GameArt Spotlight #69
"Psycho Mantis" by Jacob ''Carp'' Paul
- Title: Psycho Mantis
- Gallery ID: 00962
- Artist name: Jacob ''Carp'' Paul
- Posting date: 2000-07-28 (a Friday)
- Artist website: http://www.geocities.com/Tokyo/Flats/1498/snatcher.html
- Tags: Metal, Gear, Solid, comics, reactors, drawings, masks, radiation, nuclear
- Image size: 43.56 KB
- Votes: 21
Hey, everybody. My name is Jacob 'Carp' Paul, and I'll be your party host for this edition of the spotlight. I've been drawing ever since I can remember, and playing video games for nearly as long, so it's really cool that I've been given to opportunity to do this. Since I'm a sucker for Konami's masterpiece Metal Gear Solid, I decided to put together this piece in honor of one of my favorite characters from that title, Psycho Mantis. Now I'm not exactly a professional; I still have a lot to learn, so not all of my methods are perfect. Nevertheless, I'll try my best.
When I first drew this picture, I used the MacFarlane Toys' Psycho Mantis action figure and the original MGS artwork for reference, so I wouldn't forget any important details. After trying several different poses and sketches, I finally settled on one I particularly liked. I then inked the picture using several different technical pens, and erased as many pencil marks as possible. Once that was completed, it's off to Adobe Photoshop I go.
Using my UMAX scanner, I scanned the image at 150% of it's original size, and only at a measly 72 DPI. How dare I. Yes, I know a higher resolution would have been a better choice, but since I'm working with *ahem* less that optimum equipment right now, that's about all my computer can really handle.
After the image is scanned, I save it as a PSD file. After scanning the image, I need to clean it up a bit. I use the magic wand tool to select and clear all the large blank portions of the image, removing all the pencil and eraser marks I may have missed before (and believe me, I miss a lot). Once the image is ready, I begin to add color. Still using the magic wand tool, I select an area on the image and add the base color using the paint bucket tool. The pencil tool helps when adding color to areas where the paint bucket might have missed, such as in between the lines of the bar-codes on his body. Since Psycho Mantis wears a lot of black, I learned that it's best to use several layers in order to add color to the outfit. I'll get to the reason for that later.
When the base color is set, it's time to add highlights to the skin and clothing. I used the airbrush tool with a very light pressure setting (5%) in order to give his skin that sickly look. Some brown in the skin to make shadows, and to give his skin that sickly, burned look. Some white highlights to give the illusion of light. I also added a little bit of gray around his eyes to give then a deeper set look as well. On the leather outfit, I used white to make the leather shine, and several shades of gray and black to give the appearance of wrinkles. This is where I learned the importance of layers as well. If you do all of the black coloring on one layer, it makes it difficult to select a single area, such as one belt or one part of the mask, with the magic wand tool, even if it's tolerance level is really low. I learned this the hard way, and it took a good amount of time to fix. But I think I worked my way around it pretty well.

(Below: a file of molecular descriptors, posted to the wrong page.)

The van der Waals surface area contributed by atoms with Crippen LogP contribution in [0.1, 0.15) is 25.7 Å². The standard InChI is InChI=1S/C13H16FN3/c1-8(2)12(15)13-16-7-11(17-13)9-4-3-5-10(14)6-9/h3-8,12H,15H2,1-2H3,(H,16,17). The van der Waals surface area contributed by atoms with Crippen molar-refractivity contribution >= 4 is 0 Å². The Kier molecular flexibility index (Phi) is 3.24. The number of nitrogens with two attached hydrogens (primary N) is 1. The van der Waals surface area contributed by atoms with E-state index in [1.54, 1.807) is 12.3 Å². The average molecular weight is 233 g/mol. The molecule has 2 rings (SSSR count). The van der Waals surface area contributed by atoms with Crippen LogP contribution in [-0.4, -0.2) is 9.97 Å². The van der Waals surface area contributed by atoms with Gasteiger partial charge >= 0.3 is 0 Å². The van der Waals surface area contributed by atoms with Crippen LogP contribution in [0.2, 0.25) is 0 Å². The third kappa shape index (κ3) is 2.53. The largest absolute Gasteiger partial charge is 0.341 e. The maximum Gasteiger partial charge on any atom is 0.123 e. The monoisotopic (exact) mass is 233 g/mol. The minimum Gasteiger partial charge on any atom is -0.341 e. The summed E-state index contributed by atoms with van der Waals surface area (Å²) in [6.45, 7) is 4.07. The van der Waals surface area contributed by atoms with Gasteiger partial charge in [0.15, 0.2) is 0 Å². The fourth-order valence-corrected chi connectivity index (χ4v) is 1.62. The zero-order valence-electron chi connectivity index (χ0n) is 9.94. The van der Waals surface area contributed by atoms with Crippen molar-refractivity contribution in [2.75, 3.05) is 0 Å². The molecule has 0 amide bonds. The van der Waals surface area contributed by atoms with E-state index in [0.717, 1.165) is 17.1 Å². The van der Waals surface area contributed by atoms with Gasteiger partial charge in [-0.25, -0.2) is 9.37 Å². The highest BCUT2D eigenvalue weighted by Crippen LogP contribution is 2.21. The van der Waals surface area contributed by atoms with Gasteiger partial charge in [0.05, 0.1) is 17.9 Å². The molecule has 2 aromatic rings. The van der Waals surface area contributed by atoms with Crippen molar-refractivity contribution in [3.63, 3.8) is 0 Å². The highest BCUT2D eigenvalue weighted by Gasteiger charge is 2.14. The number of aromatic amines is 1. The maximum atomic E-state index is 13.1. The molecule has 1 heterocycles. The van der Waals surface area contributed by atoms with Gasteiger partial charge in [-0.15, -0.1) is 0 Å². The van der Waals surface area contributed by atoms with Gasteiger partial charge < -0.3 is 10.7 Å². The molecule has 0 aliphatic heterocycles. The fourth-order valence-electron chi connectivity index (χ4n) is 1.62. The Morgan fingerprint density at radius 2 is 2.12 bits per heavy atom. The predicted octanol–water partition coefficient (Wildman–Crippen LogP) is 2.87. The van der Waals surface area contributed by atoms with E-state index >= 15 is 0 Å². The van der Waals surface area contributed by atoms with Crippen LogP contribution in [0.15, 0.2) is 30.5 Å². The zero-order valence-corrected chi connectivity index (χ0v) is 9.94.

Now it was time to add the background. It seemed really dull without something there. So I decided to fill that big empty white spot with Psycho Mantis' namesake. By searching through books and the internet, I found myself a picture of the ugliest praying mantis possible. Rather than just stick that ugly mother of a bug in the background, I decided to play around with it. Using the image menu, I altered the image to a grayscale picture in order to ditch all of the color information, then I switched it back to RGB color. Using the filter menu, I chose Neon Glow from the artistic filters. That gave the mantis a sickening, radioactive green glow.
Now it's time to add it to the original picture. I increased the size of the mantis in order to make it work as a background, and copied the image. I then went back to the Psycho Mantis image and selected all the empty background areas with the magic wand tool. I then went to the edit menu, and choose the paste into option. I then moved the Mantis into proper position. After this was all completed, I flatten the image and decreased the size of the entire picture to a printable size. Now came the time to add the finishing touch: the text.
Using the text tool, I cycled through the all of the available fonts until I found two that while they contrast in style, both represent the character in their appearance. The thin, warped text used in the word "Psycho" fits the twisted nature of the character, and the bold text used in the word "Mantis" works because, after all, you would have to be pretty bold to delve into the minds of others. I used the layer effect "drop shadow" on each word, in order to give them a raised appearance, and the keep the two words from becoming unreadable as they overlap each other. After this was complete, and I was proud of the work, I flattened the image one final time, saved it as a .JPG file, and spread it out over the internet for everyone else to enjoy.
Well, there you have it. I hope you like the picture, and I hope my long winded lesson was helpful.
Text written by Jacob ''Carp'' Paul for GameArt.com